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Why do the holidays stress me out?!

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Holidays Stressing You Out

The holidays mean different things for different people. We all experience and celebrate in our own ways; threading in various traditions, scheduling festive occasions, and attending once-a-year events that fill our calendars from the end of October into the new year. We also carry around a high level of expectation for this time of year, and daydream about each special moment and the perfect experience each glittery night will bring and every gathering will create.

But things don’t always go as planned, and the holidays can turn into one giant mass of anxiety, stress, and feelings of being overwhelmed. What you believed to be a magical time can quickly turn into a mountain of “have to” and “should dos”:

Have to have a team party.
I have to bring home-baked goods to the neighborhood celebration.
Got to stop here because my friends/family only like this brand.
I should give the team an end-of-year bonus.
Should I open for a half-day on Christmas Eve day?

And so it goes. As does the stress. You find yourself asking, “Why do the holidays stress me out?!”

Here’s why.

Gender gap

Women are impacted by the hustle and bustle of the holidays significantly more than men are impacted. Studies show that on average 44% of women claim an increase in their stress levels during this time compared with 30% of men. The main reason for this is women are shouldered with the majority of the planning, preparing, execution, and closing of holiday celebrations. They worry most about getting it all completed in addition to their regular tasks and responsibilities of work and life. Although both men (49%) and women (51%) alike feel compelled to make the holidays a festive and happy time for their family, women are saddled more with the daily grind and mental focus of meeting expectations.

Compounding this, women have a harder time relaxing during the holidays and are subject to relying on unhealthy coping methods to get them through the season. Unhealthy coping methods often turn into unhealthy habits that continue well into the new year, continuing the stress cycle and feelings of fatigue.

Cherry on top

More than 51% of the U.S. population, 86% of dental professionals, and 84% of private practice owners (general) claim moderate to severe day-to-day stress levels. Their ability to manage, navigate, and cope with their current life and work situations are already at a level where significant consequences occur. During the holidays, people don’t suddenly find ways to deal with daily stressors to make room for holiday stress. Absolutely not. Holiday stressors are the cherry on top of it all. What makes it even worse is those daily tolerances that we typically can bite our tongue or push through can become intolerable. What was never a stress trigger before now is added to the list of those things that push back at us and sometimes right over the edge.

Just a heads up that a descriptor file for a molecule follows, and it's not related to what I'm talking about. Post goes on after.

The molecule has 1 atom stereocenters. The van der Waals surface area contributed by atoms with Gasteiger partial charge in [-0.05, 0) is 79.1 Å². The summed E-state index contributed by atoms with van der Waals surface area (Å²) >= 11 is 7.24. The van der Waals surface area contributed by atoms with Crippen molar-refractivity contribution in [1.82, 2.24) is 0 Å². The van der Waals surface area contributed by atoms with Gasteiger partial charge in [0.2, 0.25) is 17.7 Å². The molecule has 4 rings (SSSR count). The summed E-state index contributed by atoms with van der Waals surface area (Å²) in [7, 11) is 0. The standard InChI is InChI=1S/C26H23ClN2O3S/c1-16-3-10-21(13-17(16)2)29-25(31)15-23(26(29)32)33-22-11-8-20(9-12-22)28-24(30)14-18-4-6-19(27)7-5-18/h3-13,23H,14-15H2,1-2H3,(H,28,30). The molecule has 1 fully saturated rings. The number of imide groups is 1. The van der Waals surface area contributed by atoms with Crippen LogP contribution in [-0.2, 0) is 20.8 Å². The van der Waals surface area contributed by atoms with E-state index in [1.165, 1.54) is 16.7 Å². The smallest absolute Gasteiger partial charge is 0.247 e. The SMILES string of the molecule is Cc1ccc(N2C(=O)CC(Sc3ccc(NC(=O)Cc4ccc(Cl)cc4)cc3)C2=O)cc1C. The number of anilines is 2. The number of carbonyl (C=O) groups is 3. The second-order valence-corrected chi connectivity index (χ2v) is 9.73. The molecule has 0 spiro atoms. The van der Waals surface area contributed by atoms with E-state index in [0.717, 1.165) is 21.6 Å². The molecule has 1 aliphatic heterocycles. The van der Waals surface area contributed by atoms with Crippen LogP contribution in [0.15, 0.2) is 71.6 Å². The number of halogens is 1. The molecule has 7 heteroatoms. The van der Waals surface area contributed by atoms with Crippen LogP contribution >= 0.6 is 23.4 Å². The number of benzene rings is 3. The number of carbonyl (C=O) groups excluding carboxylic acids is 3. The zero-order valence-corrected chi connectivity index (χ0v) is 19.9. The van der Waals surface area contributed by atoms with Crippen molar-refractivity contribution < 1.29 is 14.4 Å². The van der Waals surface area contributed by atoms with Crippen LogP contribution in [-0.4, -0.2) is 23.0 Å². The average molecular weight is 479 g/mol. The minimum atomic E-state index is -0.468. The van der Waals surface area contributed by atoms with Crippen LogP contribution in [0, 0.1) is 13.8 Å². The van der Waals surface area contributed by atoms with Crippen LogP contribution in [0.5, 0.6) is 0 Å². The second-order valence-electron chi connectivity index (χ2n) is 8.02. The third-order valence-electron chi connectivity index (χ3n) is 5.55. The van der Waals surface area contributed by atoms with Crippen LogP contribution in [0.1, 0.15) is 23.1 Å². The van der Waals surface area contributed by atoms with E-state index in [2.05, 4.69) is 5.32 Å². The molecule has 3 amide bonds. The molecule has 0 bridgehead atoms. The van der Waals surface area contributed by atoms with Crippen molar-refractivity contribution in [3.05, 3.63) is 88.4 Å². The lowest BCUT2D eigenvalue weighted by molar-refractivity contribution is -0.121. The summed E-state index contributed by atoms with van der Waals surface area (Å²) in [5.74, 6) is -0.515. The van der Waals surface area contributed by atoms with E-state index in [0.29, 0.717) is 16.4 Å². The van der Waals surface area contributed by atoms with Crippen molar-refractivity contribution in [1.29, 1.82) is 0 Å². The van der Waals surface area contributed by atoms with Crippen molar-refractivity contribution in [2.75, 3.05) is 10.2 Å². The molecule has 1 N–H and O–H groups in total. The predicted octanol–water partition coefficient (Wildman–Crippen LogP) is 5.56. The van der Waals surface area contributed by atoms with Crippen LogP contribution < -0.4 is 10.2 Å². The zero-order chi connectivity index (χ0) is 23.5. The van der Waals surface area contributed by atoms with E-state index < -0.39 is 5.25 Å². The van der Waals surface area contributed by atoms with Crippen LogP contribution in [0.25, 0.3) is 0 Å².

Separation syndrome

Work-life balance is a common theme in conversations around causes of stress: too much time spent at work, not enough time creating memories at home, work piles up every day, and laundry piles up every night. During the holidays, work-life balance becomes an even stronger influence in your ability to relax and enjoy the season. It becomes increasingly difficult to separate work obligations from life demands.

When asked which is a higher source of stress during the holidays, work or home, more than half (56%) of people said work. Their fears: Work obligations will creep into holiday celebrations (34%); they will be unable to get adequate time off of work to enjoy the holidays (31%); they won’t get paid enough to afford the holidays (28%); and they will feel pressure to participate in holiday parties, traditions, and celebrations (24%).

Wrath of Father Time

Study after study, survey after survey shows that time management is the No. 1 stressor for private practice owners.  They fight the wrath of Father Time for just a few more minutes to get just one more thing done before starting it all over again the next day.

The end of the year is also most commonly one of the busiest times of the year for private practice owners, as clients/patients flood the offices to get all of their work completed and maximize their insurance benefits. Now add the holiday demands and already ill-equipped time managers get completely overwhelmed and their stress response is off the charts. With 67% of the general population saying a lack of time is the largest holiday stressor, it’s no wonder why the holiday season stresses people out.

Now what?

The holidays are a form of stress called situational stress. This means it’s a daily event or situation that triggers your stress response. It’s characterized by having a start/finish or beginning/end, and you have the most control over its influence on you.

Remember this as the countdown continues until the holidays are over. Tell yourself, “This is but a moment and it too shall pass.” Remind yourself that this is the only time this event will happen this year, and if you allow the stress of the season to impact your enjoyment of the moment, you are missing a significant opportunity for joy in 2014.

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